Six Common Price Model Mistakes Service-Based Business Owners Make

Six Common Price Model Mistakes Service-Based Business Owners Make

Six Common Price Model Mistakes Service-Based Business Owners Make

Your company’s price model can significantly affect profitability. Unfortunately, many business owners are prone to making price model mistakes, putting them at a serious disadvantage.

Creating a price model for a business is more challenging than it seems. And, more often than not, business owners simply copy their competitor’s prices or even undercut them.

But the fact is that many factors can influence how we set our pricing models, often from having no experience to a lack of confidence.

By recognizing the common price model mistakes and acting on them, you will start charging the prices that are right for your business. Not only that, but you can also have the edge over other businesses in the same industry.

This article outlines the top six mistakes business owners make when they make their price models. Keep reading so you will be able to recognize those mistakes and eliminate them.

The 6 Mistakes

Most business owners don’t realize this but creating a well-designed pricing strategy could benefit their company and make it more profitable. However, making the perfect price model is not as easy as it seems.

You might think it’s enough to check out your competitors’ prices and base your price model on them, but there’s a lot more to it. Similarly, it’s not just about charging too little or too much for your services. There are various other factors you need to take into consideration.

With that in mind, discover some of the most common mistakes business owners make when making their price models:

Mistake #1. Viewing Your Time as an Inherently Valuable Piece

One of the fundamental mistakes business owners make with their price models is looking at their own time as an inherently valuable piece of their service provision. This not only applies to their time but their deliverables as well, whether they take the shape of physical reports or websites and digital information.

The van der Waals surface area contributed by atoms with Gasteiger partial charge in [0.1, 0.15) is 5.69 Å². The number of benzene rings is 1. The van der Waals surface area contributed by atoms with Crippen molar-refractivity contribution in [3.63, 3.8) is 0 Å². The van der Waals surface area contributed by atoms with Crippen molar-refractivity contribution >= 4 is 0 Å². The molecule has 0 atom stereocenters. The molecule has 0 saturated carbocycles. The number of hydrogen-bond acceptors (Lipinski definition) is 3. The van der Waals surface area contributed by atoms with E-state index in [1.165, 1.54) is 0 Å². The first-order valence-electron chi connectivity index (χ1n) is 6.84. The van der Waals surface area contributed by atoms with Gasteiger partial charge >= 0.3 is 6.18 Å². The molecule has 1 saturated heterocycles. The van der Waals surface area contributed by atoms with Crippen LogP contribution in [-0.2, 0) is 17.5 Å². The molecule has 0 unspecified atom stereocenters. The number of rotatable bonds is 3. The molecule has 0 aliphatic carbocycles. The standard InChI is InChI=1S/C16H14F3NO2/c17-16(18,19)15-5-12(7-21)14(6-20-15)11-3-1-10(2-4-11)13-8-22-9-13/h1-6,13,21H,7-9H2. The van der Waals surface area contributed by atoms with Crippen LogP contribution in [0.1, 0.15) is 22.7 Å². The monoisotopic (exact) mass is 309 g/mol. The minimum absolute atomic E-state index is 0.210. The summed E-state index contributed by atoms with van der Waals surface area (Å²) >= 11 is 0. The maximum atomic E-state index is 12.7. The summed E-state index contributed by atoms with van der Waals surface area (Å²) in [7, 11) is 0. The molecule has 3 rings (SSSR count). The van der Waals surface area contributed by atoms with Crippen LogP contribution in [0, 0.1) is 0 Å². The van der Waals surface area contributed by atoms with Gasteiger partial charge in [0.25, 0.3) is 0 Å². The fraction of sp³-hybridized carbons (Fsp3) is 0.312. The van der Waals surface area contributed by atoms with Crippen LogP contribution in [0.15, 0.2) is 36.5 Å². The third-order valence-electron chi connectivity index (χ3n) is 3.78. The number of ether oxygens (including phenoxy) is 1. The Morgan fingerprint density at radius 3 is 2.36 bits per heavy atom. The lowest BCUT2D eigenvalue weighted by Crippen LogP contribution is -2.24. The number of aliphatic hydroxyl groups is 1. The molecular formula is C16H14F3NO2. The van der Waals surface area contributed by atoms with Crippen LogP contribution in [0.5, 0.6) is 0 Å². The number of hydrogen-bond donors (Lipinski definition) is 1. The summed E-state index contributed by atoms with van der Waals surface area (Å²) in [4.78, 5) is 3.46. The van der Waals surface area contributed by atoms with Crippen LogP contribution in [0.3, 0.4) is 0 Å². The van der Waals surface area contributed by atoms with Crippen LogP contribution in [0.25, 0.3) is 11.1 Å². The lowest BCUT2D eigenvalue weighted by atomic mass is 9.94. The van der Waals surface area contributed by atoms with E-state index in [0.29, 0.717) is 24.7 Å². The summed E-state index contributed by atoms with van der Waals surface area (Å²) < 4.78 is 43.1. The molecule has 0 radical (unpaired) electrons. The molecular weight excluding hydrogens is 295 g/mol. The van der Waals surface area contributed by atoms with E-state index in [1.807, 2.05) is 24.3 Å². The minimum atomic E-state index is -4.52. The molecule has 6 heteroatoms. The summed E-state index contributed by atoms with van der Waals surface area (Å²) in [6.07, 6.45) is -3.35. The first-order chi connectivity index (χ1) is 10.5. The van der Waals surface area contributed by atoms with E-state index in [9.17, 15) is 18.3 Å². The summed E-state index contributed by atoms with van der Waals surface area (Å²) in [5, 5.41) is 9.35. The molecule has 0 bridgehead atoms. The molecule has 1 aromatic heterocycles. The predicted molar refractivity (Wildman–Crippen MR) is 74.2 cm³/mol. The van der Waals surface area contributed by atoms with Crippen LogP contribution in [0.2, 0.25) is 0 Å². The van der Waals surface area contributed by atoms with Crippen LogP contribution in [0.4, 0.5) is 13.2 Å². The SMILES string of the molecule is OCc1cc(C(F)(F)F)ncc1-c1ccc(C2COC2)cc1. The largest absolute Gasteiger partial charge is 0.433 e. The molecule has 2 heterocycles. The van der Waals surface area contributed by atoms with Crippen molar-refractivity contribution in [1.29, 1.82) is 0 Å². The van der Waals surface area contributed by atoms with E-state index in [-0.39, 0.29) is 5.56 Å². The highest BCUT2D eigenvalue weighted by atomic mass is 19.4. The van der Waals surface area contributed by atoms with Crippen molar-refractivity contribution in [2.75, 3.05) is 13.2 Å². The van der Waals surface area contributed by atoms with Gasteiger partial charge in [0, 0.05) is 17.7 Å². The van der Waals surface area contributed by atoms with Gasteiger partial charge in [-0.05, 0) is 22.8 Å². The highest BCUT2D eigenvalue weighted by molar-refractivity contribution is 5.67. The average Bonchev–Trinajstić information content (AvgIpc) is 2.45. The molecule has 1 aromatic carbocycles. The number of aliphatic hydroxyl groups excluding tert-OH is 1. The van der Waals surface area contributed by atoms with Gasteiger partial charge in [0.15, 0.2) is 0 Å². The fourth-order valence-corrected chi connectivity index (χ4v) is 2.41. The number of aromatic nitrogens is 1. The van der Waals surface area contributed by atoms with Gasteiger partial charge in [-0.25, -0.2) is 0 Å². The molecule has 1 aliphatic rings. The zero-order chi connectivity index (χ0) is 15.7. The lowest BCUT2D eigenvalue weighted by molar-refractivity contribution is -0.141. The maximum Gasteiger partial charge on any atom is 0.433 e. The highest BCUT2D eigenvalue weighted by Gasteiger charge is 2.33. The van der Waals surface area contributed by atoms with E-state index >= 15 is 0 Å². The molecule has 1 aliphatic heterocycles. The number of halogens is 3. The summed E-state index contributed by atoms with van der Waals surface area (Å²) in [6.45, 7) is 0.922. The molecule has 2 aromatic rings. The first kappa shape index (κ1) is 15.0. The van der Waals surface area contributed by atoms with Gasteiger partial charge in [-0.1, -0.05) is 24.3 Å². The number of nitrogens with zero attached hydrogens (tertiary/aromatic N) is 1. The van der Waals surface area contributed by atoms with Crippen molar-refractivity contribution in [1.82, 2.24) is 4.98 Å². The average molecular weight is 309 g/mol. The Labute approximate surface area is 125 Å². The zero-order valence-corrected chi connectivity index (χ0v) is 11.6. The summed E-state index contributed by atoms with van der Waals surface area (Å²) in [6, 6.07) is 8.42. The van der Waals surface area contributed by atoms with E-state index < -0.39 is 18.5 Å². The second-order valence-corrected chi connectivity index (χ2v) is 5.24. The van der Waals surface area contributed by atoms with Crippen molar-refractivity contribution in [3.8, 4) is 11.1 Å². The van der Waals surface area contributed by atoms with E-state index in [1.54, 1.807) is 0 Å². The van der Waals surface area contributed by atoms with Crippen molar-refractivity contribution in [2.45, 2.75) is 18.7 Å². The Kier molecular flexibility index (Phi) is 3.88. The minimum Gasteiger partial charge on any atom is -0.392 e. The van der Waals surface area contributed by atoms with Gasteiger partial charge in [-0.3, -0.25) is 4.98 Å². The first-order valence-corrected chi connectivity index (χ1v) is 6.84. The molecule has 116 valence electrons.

In any case, you shouldn’t be charging for your services solely based on your time and the deliverables you provide. Otherwise, it’ll put an immediate cap on your revenue.

Mistake #2. Not Seeing a Way to Translate Your Advice Into Longer-Term Client Gains

Often, even if your advice and knowledge can solve your client’s immediate problem, it won’t do much for their long-term gains.

When trying to solve your client’s problem or help them in some way, the goal is to have long-term effects.

You want your client to be able to reap the benefits of your service for an extended period, not just right at this moment. The trick is to find a way to convey your advice and knowledge to your client so they can use it time and time again, not just that one time.

If you’ve done a good job, the value of the service you have initially provided will continue throughout time, even if you don’t work with that client anymore.

Mistake #3. Lack of Courage

Another mistake that business owners or service providers make is having a lack of courage or conviction when it comes to the value you provide.